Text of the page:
Release the kraken! Odds are, you've heard of the amazing giant squid. For thousands of years, they've populated the stories of many seafaring cultures, and in more modern times, infiltrated blockbuster movies. But where do the terrifying myths end and the illuminating truths begin? Despite how much society has learned over the last 100 years, there's still a great deal of facts we don't know about the real-life kraken. Only a handful of dead specimens have been found, and even fewer live ones have been observed in the wild.
What we do know is both fascinating and frightening. While one of these creatures probably won't be taking down any large boats, they do get into fights with whales and have been known to win a bout or two. We also know that once they have you in their grasp, it's impossible to escape. There are plenty amazing giant squid facts; the most amazing of all, though, is they are real.
They Have The Largest Eyes In The World
They may be the biggest invertebrates in the world, but the giant squid holds another record: largest eyes of any living creature. How big are they, you ask? The size of basketballs. The pupil alone was 3.5 inches across. Unlike human eyes, they aren't full of a gelatinous substance. They're filled with water, so when they die the eyes collapse on itself like a crumpled plastic bag. Scientists believe the eyes evolved to see large objects far away, in this case that would make them ideal for avoiding predators.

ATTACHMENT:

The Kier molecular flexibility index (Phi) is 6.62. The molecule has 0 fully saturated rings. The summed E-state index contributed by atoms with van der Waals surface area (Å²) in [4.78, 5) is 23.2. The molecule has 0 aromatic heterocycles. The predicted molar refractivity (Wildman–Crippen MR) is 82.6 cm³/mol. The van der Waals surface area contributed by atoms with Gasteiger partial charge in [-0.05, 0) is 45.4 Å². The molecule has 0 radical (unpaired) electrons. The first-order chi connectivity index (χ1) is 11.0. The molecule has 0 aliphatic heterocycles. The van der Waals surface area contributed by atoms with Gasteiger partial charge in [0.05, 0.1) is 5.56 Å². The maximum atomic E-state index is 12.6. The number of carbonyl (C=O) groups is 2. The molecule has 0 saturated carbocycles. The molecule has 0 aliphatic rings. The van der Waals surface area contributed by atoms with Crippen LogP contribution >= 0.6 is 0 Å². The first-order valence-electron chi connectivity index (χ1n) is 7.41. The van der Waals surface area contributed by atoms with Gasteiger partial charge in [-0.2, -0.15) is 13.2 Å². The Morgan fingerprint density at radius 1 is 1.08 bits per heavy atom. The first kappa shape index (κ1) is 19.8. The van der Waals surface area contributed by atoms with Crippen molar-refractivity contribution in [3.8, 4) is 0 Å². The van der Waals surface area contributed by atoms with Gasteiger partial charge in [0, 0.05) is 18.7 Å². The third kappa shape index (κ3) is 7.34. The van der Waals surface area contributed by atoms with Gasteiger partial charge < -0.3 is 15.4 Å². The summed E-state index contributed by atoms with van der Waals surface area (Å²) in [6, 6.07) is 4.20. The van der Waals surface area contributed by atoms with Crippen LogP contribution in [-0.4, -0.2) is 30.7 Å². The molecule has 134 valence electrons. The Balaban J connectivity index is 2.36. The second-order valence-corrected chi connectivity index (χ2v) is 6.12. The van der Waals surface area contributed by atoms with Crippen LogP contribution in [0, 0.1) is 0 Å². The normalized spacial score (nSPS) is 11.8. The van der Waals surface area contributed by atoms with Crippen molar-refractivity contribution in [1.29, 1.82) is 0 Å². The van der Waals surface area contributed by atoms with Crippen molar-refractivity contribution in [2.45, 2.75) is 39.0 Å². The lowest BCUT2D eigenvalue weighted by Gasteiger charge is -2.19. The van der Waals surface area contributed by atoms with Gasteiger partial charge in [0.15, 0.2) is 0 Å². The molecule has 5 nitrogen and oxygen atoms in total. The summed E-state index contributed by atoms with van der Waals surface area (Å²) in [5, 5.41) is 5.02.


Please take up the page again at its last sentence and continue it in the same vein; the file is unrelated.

Sperm Whales Are Their Worst EnemyVideo: YouTube
While you might think the giant squid, with its huge size, would be an apex predator without rival, it's really not. It still has a cause to be afraid: the sperm whale. Believe it or not, one of the first "sightings" of the giant squid was actually tentacles found in the belly of a sperm whale. Beached sperm whales have also been found with sucker marks all over their skin - possibly caused by a battle with its food. In fact, the enormous eyes possessed by the squid most likely evolved to spot a sperm whale in the dark depths of the ocean.
Giant squids live deep in the ocean, so their food sources are limited to what else lives at that depth. Although not many whole specimens have been found, scientists have performed dissections of the ones they could get their hands on and discovered the contents of their stomach. Fish and small squids were found, but more interestingly, that there was evidence of other giant squids in the specimen's stomach. This could suggest they're cannibals, though how often this occurs is a mystery.
Giant Squids Can Take Aim At Their Prey And Predict Their Movements
Edith Widder of the Ocean Research & Conservation Association had to completely reinvent the approach of hunting down giant squid. After realizing the electric thrusters of submersible cameras were driving away squids, she created a battered-operated camera that also functioned as a lure. The lure emitted blue light to mimic a jellyfish. It took hours of work and more than a few attempts, but the lure eventually attracted a giant squid. They learned that the squid can aim - it shot its tentacles out at where the lure was going to be rather than where it was at that moment.